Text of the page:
Zhou Bo 周勃 (d. 169 BCE) was an eminent minister of Liu Bang 劉邦, the founder of the Han dynasty 漢 (206 BCE-220 CE).
His ancestors hailed from Juan 卷 (modern Yuanyang 原陽, Henan) but later moved to Pei 沛 (mocern Peixian 沛縣, Jiangsu), the home town of Liu Bang, whom he joined in 209 in his rebellion against the Qin dynasty 秦 (221-206 BC). He was made palace receptionist (zhongjuan 中涓) of Liu Bang and took over his own armies during the war against Xiang Yu 項羽, as well as during the early years of the dynasty, when the various rebelling kings like Han Xin 韓信, Ying Bu 英布 and Peng Yue 彭越 had to be crushed. Zhou Bo was appointed Defender-in-chief (taiwei 太尉) and Counsellor-in-chief (xiangguo 相國) and was given the title of Marquis of Jiang 絳侯.
Zhou Bo was known as a man of action, not as one of great words. In face of the coming end, Liu Bang, as Emperor Gaozu 漢高祖 (r. 202-195), recommended Zhou Bo to his wife, Empress Lü 呂后. He served the young Emperor Hui 漢惠帝 (r. 195-188) and, after his untimely death, his mother, the Empress Dowager Lü, as Defender-in-chief. After her death, the Empress Dowager's nephews tried to take over the control of the court. In this moment, Zhou Bo, together with Counsellor-in-chief Chen Ping 陳平, played a decisive role in annihilating the Lü family with the forces of Liu Zhang 劉章, Marquis of Zhuxu 朱虛侯. He received the Prince of Dai 代王, Liu Heng 劉恆, as the new emperor (Emperor Wen 漢文帝， r. 180-157).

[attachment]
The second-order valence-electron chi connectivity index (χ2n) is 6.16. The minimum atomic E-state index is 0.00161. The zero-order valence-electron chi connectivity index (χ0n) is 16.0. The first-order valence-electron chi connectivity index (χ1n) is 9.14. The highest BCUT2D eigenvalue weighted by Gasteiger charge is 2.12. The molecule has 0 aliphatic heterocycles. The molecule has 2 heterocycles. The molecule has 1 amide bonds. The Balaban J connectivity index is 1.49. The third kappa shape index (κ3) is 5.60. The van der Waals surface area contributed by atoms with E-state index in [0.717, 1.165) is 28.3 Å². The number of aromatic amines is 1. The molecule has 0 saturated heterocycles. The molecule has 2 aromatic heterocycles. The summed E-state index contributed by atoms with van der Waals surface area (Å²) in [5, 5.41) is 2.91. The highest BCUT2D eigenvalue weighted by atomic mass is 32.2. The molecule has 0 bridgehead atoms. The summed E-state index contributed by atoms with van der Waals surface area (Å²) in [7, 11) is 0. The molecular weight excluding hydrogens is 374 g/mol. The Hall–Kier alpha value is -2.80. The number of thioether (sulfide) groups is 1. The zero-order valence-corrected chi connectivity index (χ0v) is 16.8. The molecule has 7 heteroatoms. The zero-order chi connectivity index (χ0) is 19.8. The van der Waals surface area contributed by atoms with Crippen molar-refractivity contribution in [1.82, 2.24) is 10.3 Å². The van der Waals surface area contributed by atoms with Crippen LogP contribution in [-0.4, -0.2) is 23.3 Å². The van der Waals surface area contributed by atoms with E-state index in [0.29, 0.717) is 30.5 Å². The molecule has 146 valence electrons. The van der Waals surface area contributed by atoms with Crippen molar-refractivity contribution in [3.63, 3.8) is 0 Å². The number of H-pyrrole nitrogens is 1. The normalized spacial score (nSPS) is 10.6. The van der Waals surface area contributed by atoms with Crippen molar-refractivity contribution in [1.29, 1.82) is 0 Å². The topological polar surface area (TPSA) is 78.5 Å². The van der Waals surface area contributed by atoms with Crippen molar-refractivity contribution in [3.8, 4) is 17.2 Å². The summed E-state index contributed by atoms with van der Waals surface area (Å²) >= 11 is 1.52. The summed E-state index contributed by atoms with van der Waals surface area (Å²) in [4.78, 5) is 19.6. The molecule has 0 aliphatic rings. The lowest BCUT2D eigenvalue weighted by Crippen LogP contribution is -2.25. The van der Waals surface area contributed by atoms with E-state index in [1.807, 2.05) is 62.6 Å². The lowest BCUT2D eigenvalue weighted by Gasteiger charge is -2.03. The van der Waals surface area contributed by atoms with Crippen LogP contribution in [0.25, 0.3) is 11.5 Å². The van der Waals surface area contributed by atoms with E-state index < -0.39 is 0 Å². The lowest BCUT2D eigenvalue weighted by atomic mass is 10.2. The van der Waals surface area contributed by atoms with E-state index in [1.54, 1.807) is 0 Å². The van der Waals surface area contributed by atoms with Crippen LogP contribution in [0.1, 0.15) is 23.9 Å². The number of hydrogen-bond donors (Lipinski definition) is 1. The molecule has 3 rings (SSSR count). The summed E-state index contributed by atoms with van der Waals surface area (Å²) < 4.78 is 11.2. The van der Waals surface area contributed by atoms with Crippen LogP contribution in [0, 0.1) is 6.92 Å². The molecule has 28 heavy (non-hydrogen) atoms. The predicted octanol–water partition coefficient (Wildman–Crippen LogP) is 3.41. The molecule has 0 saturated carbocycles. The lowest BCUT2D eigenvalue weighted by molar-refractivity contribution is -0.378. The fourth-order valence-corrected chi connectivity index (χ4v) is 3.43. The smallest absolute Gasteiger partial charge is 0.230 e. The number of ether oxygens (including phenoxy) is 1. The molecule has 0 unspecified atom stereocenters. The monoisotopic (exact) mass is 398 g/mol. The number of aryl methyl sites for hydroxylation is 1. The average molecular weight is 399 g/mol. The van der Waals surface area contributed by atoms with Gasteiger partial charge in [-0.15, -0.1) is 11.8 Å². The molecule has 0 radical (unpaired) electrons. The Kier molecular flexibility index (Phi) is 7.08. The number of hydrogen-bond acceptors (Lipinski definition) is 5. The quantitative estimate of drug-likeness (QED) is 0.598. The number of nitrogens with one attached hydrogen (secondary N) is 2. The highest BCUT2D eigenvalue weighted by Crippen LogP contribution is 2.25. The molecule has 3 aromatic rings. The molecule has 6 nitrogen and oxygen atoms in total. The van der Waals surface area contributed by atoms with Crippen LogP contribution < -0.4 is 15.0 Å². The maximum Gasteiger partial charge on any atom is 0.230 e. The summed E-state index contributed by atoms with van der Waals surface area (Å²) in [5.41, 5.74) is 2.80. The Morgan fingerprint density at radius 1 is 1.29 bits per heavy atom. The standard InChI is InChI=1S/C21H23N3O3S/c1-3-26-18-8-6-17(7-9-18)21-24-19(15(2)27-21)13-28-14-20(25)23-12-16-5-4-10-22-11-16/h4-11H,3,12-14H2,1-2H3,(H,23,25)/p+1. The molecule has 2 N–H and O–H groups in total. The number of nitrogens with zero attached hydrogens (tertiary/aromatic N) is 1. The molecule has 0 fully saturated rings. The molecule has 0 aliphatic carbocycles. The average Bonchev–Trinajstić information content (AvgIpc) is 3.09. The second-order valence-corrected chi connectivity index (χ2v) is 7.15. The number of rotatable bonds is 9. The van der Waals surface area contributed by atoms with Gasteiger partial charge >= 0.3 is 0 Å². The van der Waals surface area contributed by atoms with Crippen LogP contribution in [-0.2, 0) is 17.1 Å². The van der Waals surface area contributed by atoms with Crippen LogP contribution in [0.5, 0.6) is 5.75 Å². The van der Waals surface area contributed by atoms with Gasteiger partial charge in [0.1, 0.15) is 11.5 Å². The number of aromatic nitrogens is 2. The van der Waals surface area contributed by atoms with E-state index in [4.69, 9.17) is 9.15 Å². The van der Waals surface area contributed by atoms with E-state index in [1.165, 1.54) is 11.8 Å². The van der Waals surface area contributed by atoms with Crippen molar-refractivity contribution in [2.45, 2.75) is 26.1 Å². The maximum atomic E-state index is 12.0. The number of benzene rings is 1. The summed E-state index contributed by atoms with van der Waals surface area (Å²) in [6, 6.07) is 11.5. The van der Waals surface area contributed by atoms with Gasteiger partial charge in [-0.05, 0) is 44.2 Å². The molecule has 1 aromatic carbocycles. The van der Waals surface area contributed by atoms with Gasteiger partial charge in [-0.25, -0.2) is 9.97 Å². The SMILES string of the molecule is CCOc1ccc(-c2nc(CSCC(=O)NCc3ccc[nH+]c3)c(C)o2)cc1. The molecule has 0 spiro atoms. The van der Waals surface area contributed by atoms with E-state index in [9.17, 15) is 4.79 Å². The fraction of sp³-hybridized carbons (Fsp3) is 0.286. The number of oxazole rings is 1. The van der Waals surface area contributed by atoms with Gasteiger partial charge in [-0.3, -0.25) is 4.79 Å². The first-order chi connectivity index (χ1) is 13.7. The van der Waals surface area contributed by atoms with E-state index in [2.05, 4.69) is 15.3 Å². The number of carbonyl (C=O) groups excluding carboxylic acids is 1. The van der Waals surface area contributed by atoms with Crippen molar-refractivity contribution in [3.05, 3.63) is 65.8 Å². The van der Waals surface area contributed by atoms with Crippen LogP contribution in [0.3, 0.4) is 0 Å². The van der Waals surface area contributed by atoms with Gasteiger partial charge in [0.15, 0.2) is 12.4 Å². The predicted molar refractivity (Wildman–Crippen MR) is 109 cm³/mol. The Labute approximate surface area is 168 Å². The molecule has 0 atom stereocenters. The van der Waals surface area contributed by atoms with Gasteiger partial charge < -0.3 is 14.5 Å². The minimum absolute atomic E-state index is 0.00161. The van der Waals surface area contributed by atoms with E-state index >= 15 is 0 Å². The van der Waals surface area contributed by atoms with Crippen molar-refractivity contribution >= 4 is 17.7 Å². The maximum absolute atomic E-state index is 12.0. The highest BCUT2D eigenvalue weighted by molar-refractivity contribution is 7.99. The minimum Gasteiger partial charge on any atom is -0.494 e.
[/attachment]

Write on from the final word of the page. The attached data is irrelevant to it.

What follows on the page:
While Cheng Ping was the Counsellor to the Left (zuo chengxiang 左丞相), Zhou Bo held the more eminent position of Counsellor to the Right (you chengxiang 右丞相) under the reign of Emperor Wen. Yet Zhou Bo was not a person fit for the office of Counsellor, and so he asked to be allowed to leave this post. He was again made Counsellor after the death of Chen Ping, but he renounced soon. In retirement, Zhou Bo suspected Emperor Wen of planning to kill him, and therefore constantly wore his armoury. This circumstance incited someone to slander him of rebellion, and Zhou Bo was arrested and put into jail. He was soon released because his son Zhou Sheng 周勝 was married with a daughter of the emperor, and because these relations ensured contact with Empress Bo 薄后, who supported his release.
He died a few years later in retirement. His posthumous title is "the martial marquis" of Jiang 絳武侯.